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The Dutch West India Company


Founding new sweden Delaware
Founding new sweden Delaware

The Dutch West India Company was more interested in trade than in colonization. However, several of its members offered their services to the kingdom of Sweden as colonizers. One of them, Peter Minuit, the former director-general of New Netherland, led the Swedish expedition that established the first permanent settlement in Delaware. In March 1638 the expedition built a fortified trading post on the site of present-day Wilmington. It was named Fort Christina in honor of the queen of Sweden. Minuit secured a deed from the Native Americans for the land extending north from Bombay Hook to the Schuylkill River, which flows into the Delaware River at what is now Philadelphia. The territory was named New Sweden. Over the next 17 years more than a dozen expeditions arrived in New Sweden, bringing Swedish, Finnish, and Dutch settlers, as well as livestock, grain, and tools. Additional land was bought on both sides of the Delaware River. During the administration of Governor Johan Björnsson Printz (1643-1653), new forts, houses, mills, and wharves were built, tobacco was planted, and trade with the Native Americans was encouraged.

The Dutch West India Company still claimed the Delaware area and in 1651 attempted to gain control of it. Under the leadership of Peter Stuyvesant, governor of New Netherland, the Dutch built Fort Casimir on the site of present-day New Castle. The Swedes captured the fort in 1654, but the following year, Stuyvesant returned to New Sweden in greater force and seized the entire territory. Although many Swedes remained in Delaware, Swedish rule in North America was at an end.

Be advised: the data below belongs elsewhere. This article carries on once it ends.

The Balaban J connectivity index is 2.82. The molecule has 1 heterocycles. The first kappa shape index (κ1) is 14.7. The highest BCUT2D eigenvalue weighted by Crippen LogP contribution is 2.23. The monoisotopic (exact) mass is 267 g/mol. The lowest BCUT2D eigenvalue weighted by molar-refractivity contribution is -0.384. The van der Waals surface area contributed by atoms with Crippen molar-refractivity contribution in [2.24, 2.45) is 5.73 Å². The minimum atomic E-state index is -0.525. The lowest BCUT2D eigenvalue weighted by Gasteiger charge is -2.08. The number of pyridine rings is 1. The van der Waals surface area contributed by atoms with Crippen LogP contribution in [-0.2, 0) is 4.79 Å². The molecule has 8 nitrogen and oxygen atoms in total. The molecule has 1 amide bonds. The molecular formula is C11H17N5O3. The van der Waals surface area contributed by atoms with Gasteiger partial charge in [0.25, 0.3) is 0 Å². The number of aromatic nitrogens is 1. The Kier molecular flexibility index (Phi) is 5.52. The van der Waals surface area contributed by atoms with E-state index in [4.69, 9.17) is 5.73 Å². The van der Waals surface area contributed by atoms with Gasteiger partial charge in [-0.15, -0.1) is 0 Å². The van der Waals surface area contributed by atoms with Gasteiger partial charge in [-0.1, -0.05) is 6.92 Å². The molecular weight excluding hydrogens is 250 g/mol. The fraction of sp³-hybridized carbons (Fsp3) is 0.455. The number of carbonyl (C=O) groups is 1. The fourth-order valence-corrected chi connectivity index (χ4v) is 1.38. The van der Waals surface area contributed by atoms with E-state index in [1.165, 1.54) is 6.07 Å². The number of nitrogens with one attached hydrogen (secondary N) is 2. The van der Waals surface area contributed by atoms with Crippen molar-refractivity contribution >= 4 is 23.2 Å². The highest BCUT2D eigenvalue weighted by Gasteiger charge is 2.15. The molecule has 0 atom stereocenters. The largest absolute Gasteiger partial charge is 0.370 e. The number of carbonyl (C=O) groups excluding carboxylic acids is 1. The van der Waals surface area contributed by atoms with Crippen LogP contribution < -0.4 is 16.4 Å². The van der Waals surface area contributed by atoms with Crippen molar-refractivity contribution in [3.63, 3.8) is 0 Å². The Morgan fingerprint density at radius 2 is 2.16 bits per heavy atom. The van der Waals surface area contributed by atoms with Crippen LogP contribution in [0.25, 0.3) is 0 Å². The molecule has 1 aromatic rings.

In 1656 the Dutch West India Company, in financial difficulties, sold Fort Casimir and the land between the Christina River and Bombay Hook to the city of Amsterdam in The Netherlands. A settlement named New Amstel grew up at Fort Casimir and was made the capital of the area. By 1663 Amsterdam had acquired all the land from Delaware Bay to the Schuylkill River.

English Rule


The English, who competed with the Dutch for trade and colonies in North America, fought a series of three wars with them between 1652 and 1674. In 1664 the English captured all of New Netherland and the Dutch possessions in the Delaware Valley. This began the Second Anglo-Dutch War, which concluded in 1667 with the English in possession. Delaware was annexed by the English duke of York and for 18 years was governed as part of his colony of New York (which had been New Netherland). The Dutch, Swedish, and Finnish settlers who pledged allegiance to the English king were allowed to keep their lands and property. Settlers from England and from the

English colonies of Virginia, Maryland, New Jersey, and New York settled in Delaware, and the colony grew rapidly.The Dutch recaptured their former territory in 1673, during the Third Anglo-Dutch War. However, under the terms of the peace treaty they were forced to return it to England. "Delaware" © Emmanuel BUCHOT, Encarta, Wikipedia

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